About two years ago at a conference, Eghtesady learned about EASE, developed by two anesthesiologists at Arnold Palmer Hospital for Children in Orlando, Fla.
The app uses encryption protection similar to that used for mobile banking transactions. Medical team members using the app receive special training to ensure they are compliant with privacy laws.
St. Louis Children’s is the first hospital in the St. Louis area and one of 24 across the country using the app, according to founder Dr. Kevin de la Roza. Surveys of users show it has been overwhelmingly popular.
Operating room nurse Amber Hinterthuer said she and other nurses at St. Louis Children’s were skeptical at first, unsure if the app would be something families would be comfortable using. Now she’s the app’s biggest champion.
“It was an eye-opener to see how much positive vibes came from the families and how happy they are,” she said. “It’s been overwhelming to know how many families appreciate this.”
Hinterthuer is advocating for its use in other surgeries as well as intensive care units, when families can’t continually be by the side of their loved one.
Use of the free app is now offered for all heart surgeries and is starting to be used in the cardiac catheterization lab, where thin tubes are guided through blood vessels to diagnose and treat heart conditions.
Families receive updates every 30 minutes to an hour from a circulating nurse in the room. Emergencies are still shared in person. Users let the nurse know how much they want to see.
At 10:07 a.m., Tanner’s family received a video of Eghtesady trimming the tube to be attached to the boy’s pulmonary arteries and guide blood to the lungs. Tanner’s heart was beating in the background.
“It’s intense, but to some extent I feel like it’s the least I can do,” said Tanner’s mom, Kelsey Noblitt, 30. “I can’t do anything else.”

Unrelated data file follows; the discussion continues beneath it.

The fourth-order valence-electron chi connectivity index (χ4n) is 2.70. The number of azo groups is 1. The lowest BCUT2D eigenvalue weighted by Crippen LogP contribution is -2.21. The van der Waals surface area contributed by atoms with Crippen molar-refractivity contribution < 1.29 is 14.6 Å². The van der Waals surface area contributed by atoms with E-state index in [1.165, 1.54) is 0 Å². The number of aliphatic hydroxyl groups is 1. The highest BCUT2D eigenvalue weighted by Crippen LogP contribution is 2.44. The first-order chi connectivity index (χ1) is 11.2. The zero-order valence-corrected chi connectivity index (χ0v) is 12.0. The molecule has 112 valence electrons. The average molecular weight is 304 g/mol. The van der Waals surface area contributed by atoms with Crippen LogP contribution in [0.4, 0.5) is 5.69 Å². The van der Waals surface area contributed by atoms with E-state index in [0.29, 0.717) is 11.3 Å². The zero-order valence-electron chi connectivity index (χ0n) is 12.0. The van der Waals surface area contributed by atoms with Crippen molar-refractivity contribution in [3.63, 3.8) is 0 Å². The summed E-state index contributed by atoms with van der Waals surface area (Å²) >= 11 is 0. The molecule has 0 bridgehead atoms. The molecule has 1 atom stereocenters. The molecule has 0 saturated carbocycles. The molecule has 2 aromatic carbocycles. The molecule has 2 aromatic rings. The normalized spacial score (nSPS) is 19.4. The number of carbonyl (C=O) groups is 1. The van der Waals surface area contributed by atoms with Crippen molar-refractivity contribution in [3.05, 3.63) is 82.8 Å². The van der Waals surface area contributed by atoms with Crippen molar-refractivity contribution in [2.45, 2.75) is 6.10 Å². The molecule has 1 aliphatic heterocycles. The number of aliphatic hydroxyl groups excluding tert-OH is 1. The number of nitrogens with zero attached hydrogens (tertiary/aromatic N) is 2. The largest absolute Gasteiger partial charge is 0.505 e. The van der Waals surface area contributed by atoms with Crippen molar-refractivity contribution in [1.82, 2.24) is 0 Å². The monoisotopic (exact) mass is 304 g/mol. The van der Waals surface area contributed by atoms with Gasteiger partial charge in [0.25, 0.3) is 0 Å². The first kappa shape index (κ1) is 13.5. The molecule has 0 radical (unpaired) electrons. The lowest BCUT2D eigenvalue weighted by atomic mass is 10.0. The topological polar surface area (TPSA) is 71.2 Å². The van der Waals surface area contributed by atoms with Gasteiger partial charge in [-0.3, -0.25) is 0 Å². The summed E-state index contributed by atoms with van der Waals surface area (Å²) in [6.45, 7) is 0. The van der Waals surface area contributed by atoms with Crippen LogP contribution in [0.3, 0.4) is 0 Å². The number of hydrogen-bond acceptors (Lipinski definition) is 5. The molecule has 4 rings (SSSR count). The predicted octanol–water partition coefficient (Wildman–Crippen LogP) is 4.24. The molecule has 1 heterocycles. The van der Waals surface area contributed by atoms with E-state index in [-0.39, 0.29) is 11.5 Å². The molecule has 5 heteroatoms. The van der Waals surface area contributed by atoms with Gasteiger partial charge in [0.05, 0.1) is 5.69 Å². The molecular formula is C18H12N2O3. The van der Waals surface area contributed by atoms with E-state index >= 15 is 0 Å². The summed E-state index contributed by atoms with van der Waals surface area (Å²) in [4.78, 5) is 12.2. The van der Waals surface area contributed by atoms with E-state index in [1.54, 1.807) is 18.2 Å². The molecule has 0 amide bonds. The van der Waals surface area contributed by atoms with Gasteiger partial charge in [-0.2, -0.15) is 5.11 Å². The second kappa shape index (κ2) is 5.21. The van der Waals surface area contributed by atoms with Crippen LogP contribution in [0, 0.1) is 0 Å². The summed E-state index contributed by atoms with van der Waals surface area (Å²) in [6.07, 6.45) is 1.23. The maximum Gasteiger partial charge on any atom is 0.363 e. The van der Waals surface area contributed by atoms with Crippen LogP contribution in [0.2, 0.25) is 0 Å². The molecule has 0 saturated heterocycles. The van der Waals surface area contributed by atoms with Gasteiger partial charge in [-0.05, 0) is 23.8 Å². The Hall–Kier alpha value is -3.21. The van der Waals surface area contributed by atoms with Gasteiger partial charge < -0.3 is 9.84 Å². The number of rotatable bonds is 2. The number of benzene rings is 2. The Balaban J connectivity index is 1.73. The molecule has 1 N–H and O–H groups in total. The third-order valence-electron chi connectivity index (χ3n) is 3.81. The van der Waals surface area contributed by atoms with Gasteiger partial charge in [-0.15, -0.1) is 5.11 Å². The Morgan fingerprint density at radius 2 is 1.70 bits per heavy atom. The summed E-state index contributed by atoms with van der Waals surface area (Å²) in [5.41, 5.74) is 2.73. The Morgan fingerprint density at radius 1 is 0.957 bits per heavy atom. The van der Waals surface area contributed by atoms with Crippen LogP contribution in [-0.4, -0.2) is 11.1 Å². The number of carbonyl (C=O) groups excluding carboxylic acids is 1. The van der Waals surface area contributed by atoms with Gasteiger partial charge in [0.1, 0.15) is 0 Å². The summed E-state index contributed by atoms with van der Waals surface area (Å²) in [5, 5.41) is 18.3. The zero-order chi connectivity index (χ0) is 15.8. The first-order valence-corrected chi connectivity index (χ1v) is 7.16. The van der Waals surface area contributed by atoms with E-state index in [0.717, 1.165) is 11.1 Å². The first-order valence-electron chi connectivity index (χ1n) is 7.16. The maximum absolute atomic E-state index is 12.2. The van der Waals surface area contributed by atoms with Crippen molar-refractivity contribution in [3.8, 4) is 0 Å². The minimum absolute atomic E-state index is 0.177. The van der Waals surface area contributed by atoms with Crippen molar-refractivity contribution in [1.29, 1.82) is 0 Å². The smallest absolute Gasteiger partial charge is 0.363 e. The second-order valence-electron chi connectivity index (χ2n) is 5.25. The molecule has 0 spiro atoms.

Grandma Lynette Olsen, 59, agreed. “You want to go through this with him.”
‘Tanner is extubated’
As Tanner’s family received updates, they took screenshots of the pictures so they had copies to keep. They want to show Tanner what he was able to overcome.
“I need to print them off and put them in a book someday,” his mom said.
Kelsey Noblitt shared them immediately to a private Facebook page, Tanner’s heart, to keep its more than 1,250 followers across the country aware of the boy’s progress.
10:28 a.m.: A picture of the machine that would do the work of Tanner’s heart while his heart was stopped for the operation, and the message, “Tanner is now on the heart-lung bypass machine.”
11:51 a.m.: A quick video of Tanner’s heart beating once again.
1:17 p.m.: A picture of Tanner breathing on his own. “Tanner is extubated and heading to the ICU!”
Olsen threw her fist in the air, “Oh, there’s our boy!” Everyone sighed in relief.
Kelsey Noblitt said the picture helps her know what to expect when she sees her son, unlike his last surgeries. “It’s scary to walk in his room and see him for the first time,” she said. “This kind of prepares you a little bit.”
After a nurse talked to the family and took them to another waiting room near intensive care, the last post came at 1:36 p.m.
“Tanner is getting situated in his room,” it said, along with a picture of the small boy still asleep, his legs sticking out from under the covers.